With the help of volunteer doctors, the Longevity Project enters deprived communities throughout Accra to check the blood sugar and blood pressure of residents as well as eye exams and dental check-ups for the indigent. This donation-supported visits occur six times a year.
In addition to the Longevity Project, Ekua also organizes the Accra International Marathon. This year’s race in September will be the eighth one. The race starts in the seaside town of Prampram, passes through the port city of Tema, and finishes at the Labadi Beach Hotel in Accra.
The race has grown to include a 5K, 10K, half-marathon, and full marathon (26.2 miles). Last year, there were over 500 participants and was supported by 30-40 volunteers. Sponsors include the Labadi Beach Hotel, Vita Milk, GE, and Global Media Alliance. Proceeds from the Accra International Marathon help fund the Longevity Project.
Besides these non-profit efforts, Ekua also heads up a for-profit venture to promote fitness called Fit For Life. Companies pay a monthly fee for a fitness trainer to lead weekly classes at their offices. Classes are scheduled at the end of the work day. They involve 30-40 minutes of aerobics, 10-15 minutes of isometric and plyometric strength training, and 10-15 minutes of stretching. The fee is 500 cedis per month for two sessions per week and 625 cedis per month for three sessions per week; companies must register for a minimum of 3 months.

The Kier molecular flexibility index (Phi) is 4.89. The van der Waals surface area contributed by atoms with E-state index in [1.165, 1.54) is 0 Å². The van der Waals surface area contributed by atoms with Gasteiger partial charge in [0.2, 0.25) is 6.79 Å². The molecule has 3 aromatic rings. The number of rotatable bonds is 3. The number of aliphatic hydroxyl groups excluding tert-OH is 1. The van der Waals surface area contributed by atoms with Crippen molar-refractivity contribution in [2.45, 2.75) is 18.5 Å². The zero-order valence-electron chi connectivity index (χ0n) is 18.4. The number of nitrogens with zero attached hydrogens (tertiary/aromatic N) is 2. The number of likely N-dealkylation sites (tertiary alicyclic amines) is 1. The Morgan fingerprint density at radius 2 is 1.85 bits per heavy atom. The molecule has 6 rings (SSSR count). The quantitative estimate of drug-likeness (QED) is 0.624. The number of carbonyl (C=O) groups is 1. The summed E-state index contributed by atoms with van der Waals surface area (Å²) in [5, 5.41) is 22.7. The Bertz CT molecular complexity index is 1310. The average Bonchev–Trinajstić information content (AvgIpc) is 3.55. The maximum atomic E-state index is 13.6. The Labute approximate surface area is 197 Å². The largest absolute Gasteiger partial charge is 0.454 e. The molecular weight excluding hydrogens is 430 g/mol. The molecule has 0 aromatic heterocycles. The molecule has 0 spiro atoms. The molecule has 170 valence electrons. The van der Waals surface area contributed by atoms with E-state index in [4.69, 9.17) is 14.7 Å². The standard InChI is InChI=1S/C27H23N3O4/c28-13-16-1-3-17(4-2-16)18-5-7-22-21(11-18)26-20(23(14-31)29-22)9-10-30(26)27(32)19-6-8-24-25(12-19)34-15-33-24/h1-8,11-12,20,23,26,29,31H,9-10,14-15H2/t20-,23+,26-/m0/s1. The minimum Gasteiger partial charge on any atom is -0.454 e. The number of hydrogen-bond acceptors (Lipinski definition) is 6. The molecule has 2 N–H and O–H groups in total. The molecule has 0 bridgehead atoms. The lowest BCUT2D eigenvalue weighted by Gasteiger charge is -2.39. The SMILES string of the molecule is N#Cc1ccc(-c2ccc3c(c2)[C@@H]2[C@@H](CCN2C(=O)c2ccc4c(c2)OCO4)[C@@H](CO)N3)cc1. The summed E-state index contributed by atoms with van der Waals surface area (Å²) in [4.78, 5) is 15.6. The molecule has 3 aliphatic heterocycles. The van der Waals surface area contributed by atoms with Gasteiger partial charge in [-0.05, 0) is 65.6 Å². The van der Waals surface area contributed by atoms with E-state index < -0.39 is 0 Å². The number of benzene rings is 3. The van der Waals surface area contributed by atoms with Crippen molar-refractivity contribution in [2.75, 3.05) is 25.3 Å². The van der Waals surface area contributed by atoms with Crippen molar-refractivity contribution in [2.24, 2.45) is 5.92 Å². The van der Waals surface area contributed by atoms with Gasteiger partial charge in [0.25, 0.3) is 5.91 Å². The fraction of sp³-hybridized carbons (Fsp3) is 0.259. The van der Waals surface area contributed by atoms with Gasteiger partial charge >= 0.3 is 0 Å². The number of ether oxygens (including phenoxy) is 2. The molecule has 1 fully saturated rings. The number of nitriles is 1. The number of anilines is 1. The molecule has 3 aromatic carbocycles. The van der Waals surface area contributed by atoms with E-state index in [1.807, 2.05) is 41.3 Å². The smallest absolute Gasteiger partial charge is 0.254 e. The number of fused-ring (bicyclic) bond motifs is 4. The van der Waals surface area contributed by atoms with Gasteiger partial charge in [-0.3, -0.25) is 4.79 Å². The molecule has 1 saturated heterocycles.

“Be aware we are in flux”
“You can blame my generation for many of the problems today,” Ekua offered. For those considering coming to Ghana, she offers that the actions you take now will help “write the story” for the generation to come. The country is in a state of flux as it moves from an agrarian society to an urbanized one.
“The opportunities are greater to make a decent living and an impact,” she said. Nonetheless, Ekua said you need to maintain a long term view. According to her, it takes 3-5 years to adjust living here. She advises that you pick your battles because “you can’t be bothered by everything.”
Ekua was one of my first customers. I’m thankful that she spent a couple of hours on a Saturday morning with me. Our conversation revealed a richness in her life experience that I had not expected. I was shocked when she told me she was a veteran and was reminded that she had gone to one of the best law schools in the US. More importantly, she is a kind and thoughtful person who has taken the mantle to help her people become healthier and longer lives.